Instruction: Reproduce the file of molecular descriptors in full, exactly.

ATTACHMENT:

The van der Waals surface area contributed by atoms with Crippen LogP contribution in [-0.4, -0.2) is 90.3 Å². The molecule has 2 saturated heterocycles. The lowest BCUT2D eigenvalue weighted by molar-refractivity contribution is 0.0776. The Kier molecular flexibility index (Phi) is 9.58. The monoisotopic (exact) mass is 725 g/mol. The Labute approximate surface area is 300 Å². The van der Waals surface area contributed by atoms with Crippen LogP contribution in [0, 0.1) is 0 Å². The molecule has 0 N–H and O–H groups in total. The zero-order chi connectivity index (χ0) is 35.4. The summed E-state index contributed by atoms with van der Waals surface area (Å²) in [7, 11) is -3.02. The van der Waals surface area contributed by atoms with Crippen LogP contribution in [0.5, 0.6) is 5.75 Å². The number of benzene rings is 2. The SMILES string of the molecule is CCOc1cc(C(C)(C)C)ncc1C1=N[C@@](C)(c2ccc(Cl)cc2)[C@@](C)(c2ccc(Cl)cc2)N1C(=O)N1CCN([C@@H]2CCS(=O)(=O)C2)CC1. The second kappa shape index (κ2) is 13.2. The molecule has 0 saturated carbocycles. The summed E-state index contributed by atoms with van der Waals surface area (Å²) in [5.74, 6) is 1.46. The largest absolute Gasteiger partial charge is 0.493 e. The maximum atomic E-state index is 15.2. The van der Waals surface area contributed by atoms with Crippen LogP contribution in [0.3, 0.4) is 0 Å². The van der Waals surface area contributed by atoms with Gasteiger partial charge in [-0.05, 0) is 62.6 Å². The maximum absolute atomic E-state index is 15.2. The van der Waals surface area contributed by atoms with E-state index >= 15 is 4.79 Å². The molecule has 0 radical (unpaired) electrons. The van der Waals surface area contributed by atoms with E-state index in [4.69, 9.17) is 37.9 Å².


The van der Waals surface area contributed by atoms with Crippen LogP contribution in [-0.4, -0.2) is 90.3 Å². The molecule has 2 saturated heterocycles. The lowest BCUT2D eigenvalue weighted by molar-refractivity contribution is 0.0776. The Kier molecular flexibility index (Phi) is 9.58. The monoisotopic (exact) mass is 725 g/mol. The Labute approximate surface area is 300 Å². The van der Waals surface area contributed by atoms with Crippen LogP contribution in [0, 0.1) is 0 Å². The molecule has 0 N–H and O–H groups in total. The zero-order chi connectivity index (χ0) is 35.4. The summed E-state index contributed by atoms with van der Waals surface area (Å²) in [7, 11) is -3.02. The van der Waals surface area contributed by atoms with Crippen LogP contribution in [0.5, 0.6) is 5.75 Å². The number of benzene rings is 2. The SMILES string of the molecule is CCOc1cc(C(C)(C)C)ncc1C1=N[C@@](C)(c2ccc(Cl)cc2)[C@@](C)(c2ccc(Cl)cc2)N1C(=O)N1CCN([C@@H]2CCS(=O)(=O)C2)CC1. The second kappa shape index (κ2) is 13.2. The molecule has 0 saturated carbocycles. The summed E-state index contributed by atoms with van der Waals surface area (Å²) in [5.74, 6) is 1.46. The largest absolute Gasteiger partial charge is 0.493 e. The maximum atomic E-state index is 15.2. The van der Waals surface area contributed by atoms with Crippen LogP contribution in [0.3, 0.4) is 0 Å². The van der Waals surface area contributed by atoms with Gasteiger partial charge in [-0.05, 0) is 62.6 Å². The maximum absolute atomic E-state index is 15.2. The van der Waals surface area contributed by atoms with E-state index >= 15 is 4.79 Å². The molecule has 0 radical (unpaired) electrons. The van der Waals surface area contributed by atoms with E-state index in [4.69, 9.17) is 37.9 Å².